Use AV Software to Edit Sequences

Very few Operating Systems include software that will allow good audio editing. We will look at an open source application for audio editing called Audacity. Audacity is available from http://audacity.sourceforge.net/

The beauty of this audio editor is that it is simple to use – and many of the features are intuitive. It won’t take long to master the basics and there is a very good built-in Help section. Here are some basic steps for getting started with Audacity. First, open Audacity. To record directly to Audacity, ensure that the input is set to Microphone (select from the drop down list).


Click the red Record button to begin your recording – stop with the yellow Stop button – or pause with the blue Pause button. Every time you stop a recording it ends the track. When you hit Record again it starts a new track (Audacity is a multi-track recorder.) If you wish to stop the current track and then continue recording to the same track then click Pause again to continue.

To select a section of audio choose the Selection Tool. Hold down the left mouse button and drag across the portion of the track you wish to select. Now that you have selected a portion of audio you can play it (press Play and only the selected portion will be played) or delete it (press the Delete key on the keyboard).

Use the Zoom In / Zoom Out buttons if you need to magnify /reduce the audio graphic / timeline. When multi-tracking you will need to shift the tracks so that they don’t overlay each other and play at the same time. Do this by using the Time Shift Tool – click the tool and move into the track you wish to shift.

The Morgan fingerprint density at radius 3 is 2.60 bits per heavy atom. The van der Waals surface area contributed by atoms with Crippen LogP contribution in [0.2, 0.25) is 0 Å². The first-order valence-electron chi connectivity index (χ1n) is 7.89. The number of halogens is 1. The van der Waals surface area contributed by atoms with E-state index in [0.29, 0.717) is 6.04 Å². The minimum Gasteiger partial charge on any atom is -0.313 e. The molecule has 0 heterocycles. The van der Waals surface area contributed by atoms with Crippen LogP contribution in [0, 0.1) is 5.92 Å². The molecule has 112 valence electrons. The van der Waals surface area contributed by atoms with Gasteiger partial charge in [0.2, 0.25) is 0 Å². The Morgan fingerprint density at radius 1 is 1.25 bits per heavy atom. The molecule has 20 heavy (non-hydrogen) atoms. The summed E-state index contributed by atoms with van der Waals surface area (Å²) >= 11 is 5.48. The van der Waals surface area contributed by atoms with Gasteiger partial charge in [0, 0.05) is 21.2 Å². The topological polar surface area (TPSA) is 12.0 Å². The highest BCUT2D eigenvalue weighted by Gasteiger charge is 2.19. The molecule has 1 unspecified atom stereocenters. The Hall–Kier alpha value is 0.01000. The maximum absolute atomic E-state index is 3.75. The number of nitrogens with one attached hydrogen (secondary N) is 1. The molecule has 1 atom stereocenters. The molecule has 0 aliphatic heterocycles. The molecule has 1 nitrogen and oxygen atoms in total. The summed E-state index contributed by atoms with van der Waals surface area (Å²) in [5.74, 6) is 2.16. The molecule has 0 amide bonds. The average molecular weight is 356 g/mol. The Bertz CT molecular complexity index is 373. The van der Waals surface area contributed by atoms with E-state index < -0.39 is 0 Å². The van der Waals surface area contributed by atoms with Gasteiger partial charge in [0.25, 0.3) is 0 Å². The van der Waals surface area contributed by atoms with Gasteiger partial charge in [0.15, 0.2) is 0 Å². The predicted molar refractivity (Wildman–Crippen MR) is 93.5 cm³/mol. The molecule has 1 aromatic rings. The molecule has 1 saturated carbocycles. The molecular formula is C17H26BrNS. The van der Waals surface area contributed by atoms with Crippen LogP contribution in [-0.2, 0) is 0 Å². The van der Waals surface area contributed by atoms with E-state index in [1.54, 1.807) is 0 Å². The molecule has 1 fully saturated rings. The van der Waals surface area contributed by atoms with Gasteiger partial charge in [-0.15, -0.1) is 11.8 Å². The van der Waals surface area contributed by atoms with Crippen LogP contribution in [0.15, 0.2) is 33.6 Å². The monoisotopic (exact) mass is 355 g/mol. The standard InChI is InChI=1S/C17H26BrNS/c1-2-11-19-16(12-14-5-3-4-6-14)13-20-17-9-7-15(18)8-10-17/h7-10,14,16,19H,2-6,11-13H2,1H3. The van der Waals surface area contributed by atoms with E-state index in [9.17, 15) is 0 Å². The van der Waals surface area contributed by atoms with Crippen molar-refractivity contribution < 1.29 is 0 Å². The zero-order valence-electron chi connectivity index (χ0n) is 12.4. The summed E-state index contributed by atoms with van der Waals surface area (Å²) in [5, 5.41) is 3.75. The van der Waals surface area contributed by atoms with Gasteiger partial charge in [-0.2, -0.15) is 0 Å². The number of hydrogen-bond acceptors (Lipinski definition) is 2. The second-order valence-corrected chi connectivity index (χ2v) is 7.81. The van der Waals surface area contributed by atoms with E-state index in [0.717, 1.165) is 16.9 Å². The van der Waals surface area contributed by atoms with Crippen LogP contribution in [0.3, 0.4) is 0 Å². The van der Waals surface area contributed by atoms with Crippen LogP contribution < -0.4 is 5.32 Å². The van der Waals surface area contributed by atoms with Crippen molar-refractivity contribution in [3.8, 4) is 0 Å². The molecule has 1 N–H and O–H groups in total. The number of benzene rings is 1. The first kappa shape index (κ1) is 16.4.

Hold down the left mouse button and drag the track to where you want it to be.

Use rewind to get back to the start and click the play button to hear your recording.

To import another sound file (e.g. wav or mp3) select Project / Import Audio from the menu bar and navigate to the required file. Note that a stereo track will show both left and right channels and that microphone input will show as a mono channel. If you need to adjust the volume of any track you can use the gain control – slide to the right to make louder – to the left to reduce volume. For advanced use you may want to use the Envelope Tool which allows you to adjust the volume of a marked section of audio (rather than the whole track). Look at Envelope Editing in Audacity’s Help file for an explanation of how to use that tool.

When you have finished your recording you should do two things. Firstly save the project (File / Save Project), This will allow you to reopen it later in Audacity and continue to edit / build it. Secondly create the mp3 (File / Export As MP3…). You can now close Audacity. Your mp3 will now play with any media player simply by double-clicking it.

Remember if you plan to use music in your audio file that most music is copyright and you would need permission from the copyright holder. You can use music that is royalty and copyright free. Do NOT use commercially produced music. You may own the CD but that doesn’t allow you to include the music in published material. The best solution is to obtain copyright free music from one of the specialist providers:

http://www.freesound.org/
http://www.pacdv.com/sounds/
http://www.partnersinrhyme.com/
www.akmmusic.co.uk
www.nvmdigital.com/nvmusic/nvm.html

Remember that Audacity has a very good built in Help system – you may find that you don’t need to look elsewhere for help, however here is a list of some other tutorial material.:

This is the official Audacity documentation and tutorials: http://audacity.sourceforge.net/help/

This link will take you to a BBC tutorial entitled ‘60 Second Shakespeare’ which demonstrates multitrack editing in Audacity. Please take the time to have a look at this tutorial.

Next: Common Problems with AV Sequences